Numbers talk: Vista most secure OS of all?

by Bharat Suneja

Today’s issue of Paul Thurrott’s WinInfo newsletter/column (read “Microsoft: Vista More Secure than OS X, Linux” on served as a reminder of the stuff I missed at TechEd in Orlando – my first year with exhibitor and staff (yes, they actually issued me one of those as well) badges. Subject: Jeff Jones’ Vista 6-month vulnerability report.

Jeff Jones is a Strategy Director at Microsoft’s Security Technology Unit. This is an update to Jones’ earlier 90-day report on Vista vulnerabilities. In this updated report, Jones outlines vulnerabilities announced and patches released for Windows Vista in the first 6 months since its release, and compares it with that of other “modern” operating systems like Mac OS X 10.4, and some Linux distributions like Red Hat Enterprise Linux 4 Workstation (RHEL4w), Novell’s SUSE Linux Enterprise Desktop 10 (SLED10), and Ubuntu 6.06. The Linux distributions reported on include the full distributions and a “reduced component set” consisting of essential/default components. The categorization of a vulnerability as high, medium and low severity is from the National Institute of Standards and Technology’s (NIST) National Vulnerability Database (NVD).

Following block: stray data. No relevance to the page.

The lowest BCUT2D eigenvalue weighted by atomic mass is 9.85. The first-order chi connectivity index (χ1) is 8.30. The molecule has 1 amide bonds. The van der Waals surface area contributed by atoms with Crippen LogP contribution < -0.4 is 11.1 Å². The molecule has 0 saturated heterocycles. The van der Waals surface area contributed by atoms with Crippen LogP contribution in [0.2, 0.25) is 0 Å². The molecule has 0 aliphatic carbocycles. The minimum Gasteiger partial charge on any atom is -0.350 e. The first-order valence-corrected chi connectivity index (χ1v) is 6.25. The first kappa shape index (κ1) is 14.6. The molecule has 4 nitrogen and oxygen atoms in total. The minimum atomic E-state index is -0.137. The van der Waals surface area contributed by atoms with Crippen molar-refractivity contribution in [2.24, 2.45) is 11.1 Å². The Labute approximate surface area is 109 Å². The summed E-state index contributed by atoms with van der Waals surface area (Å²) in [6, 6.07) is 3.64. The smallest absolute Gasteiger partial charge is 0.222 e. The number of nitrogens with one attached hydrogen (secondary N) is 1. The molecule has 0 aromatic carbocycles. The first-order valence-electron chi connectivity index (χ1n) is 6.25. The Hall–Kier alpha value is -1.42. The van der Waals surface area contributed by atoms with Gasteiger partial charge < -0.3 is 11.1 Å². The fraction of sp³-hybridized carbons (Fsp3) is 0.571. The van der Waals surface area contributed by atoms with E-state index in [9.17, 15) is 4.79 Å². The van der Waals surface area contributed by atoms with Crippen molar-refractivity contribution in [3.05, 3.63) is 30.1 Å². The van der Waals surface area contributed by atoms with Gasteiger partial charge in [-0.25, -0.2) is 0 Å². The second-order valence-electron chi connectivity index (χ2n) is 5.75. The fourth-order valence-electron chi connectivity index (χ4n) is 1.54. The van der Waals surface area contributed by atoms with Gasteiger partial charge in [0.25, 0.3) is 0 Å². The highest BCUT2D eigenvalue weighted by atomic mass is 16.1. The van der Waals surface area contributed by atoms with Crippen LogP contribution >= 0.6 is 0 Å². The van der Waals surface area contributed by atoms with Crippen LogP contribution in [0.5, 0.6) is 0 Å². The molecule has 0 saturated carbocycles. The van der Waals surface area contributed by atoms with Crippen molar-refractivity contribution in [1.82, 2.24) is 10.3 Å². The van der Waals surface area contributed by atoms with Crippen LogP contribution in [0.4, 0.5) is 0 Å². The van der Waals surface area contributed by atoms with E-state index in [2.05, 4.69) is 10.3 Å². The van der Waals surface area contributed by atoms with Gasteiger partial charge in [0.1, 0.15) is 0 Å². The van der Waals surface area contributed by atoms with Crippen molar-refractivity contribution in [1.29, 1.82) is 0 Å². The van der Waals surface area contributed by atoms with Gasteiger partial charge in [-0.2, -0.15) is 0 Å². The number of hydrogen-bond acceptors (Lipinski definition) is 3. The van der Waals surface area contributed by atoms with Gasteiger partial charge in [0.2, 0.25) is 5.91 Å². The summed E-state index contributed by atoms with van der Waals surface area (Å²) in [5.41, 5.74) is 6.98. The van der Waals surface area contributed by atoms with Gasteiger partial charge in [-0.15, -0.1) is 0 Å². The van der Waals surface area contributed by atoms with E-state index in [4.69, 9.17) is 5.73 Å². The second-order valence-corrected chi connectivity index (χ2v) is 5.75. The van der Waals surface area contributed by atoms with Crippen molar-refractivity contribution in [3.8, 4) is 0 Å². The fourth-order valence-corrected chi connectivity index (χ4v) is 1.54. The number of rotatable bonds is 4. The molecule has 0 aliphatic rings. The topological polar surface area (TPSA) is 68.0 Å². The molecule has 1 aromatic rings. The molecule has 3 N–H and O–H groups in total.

The score-card looks interesting to say the least.

Reportedly, Windows Vista had the least number of vulnerabilities – and patches released in its first 6 months post-RTM. Jones drives home the point that Microsoft’s Secure Developoment Lifecycle initiative is paying off.

Draw your own conclusions from the score-card below.

Of course, the Linux crowd and the Mac fanatics will quickly dismiss this report on one pretext or the other, and this will do nothing to the endless runs of the Apple security commercials lampooning Vista’s User Account Control feature. (I love the Mac commercials – they’re funny, and very well done. However, given these numbers, the general tone and implications of Mac OS X being more secure than Windows Vista couldn’t be further from the truth. What’s more, Apple’s claims like “Apple engineers designed Safari to be secure from day one, come off sounding like little more than the collective imagination of Apple’s marketing machine, given the security flaps it faced with it. Come to think of it, Mac OS X 10.4 does come close to Windows Vista as far as security goes.)

Read the complete report (PDF) on CSOOnline blog.

{ 1 comment… read it below or add one }

RexMan November 27, 2007 at 11:09 pm

Hackers will feed on Vista in 2008, says McAfee

As Vista grows in popularity and surpasses the 10 percent market-share milestone, McAfee expets more hackers to start targeting the OS.

By Gregg Keizer, Computerworld, IDG News Service

November 26, 2007

Microsoft will face more than 40 vulnerabilities in Windows Vista next year as the operating system climbs past the 10 percent market-share milestone and malware authors really start to find flaws, a McAfee analyst said today.

“Most of the current malware has ignored Vista,” said Craig Schmugar, a threat researcher at McAfee’s Avert Lab — but that’s not because the operating system has been frustratingly secure. In fact, Schmugar argued, Vista has been a worthwhile target in the first year of its release.

“These people make their living writing malware or attacking users,” he said. “They’re driven by financial motivation, and only when market share has an impact will they really work on Vista.”


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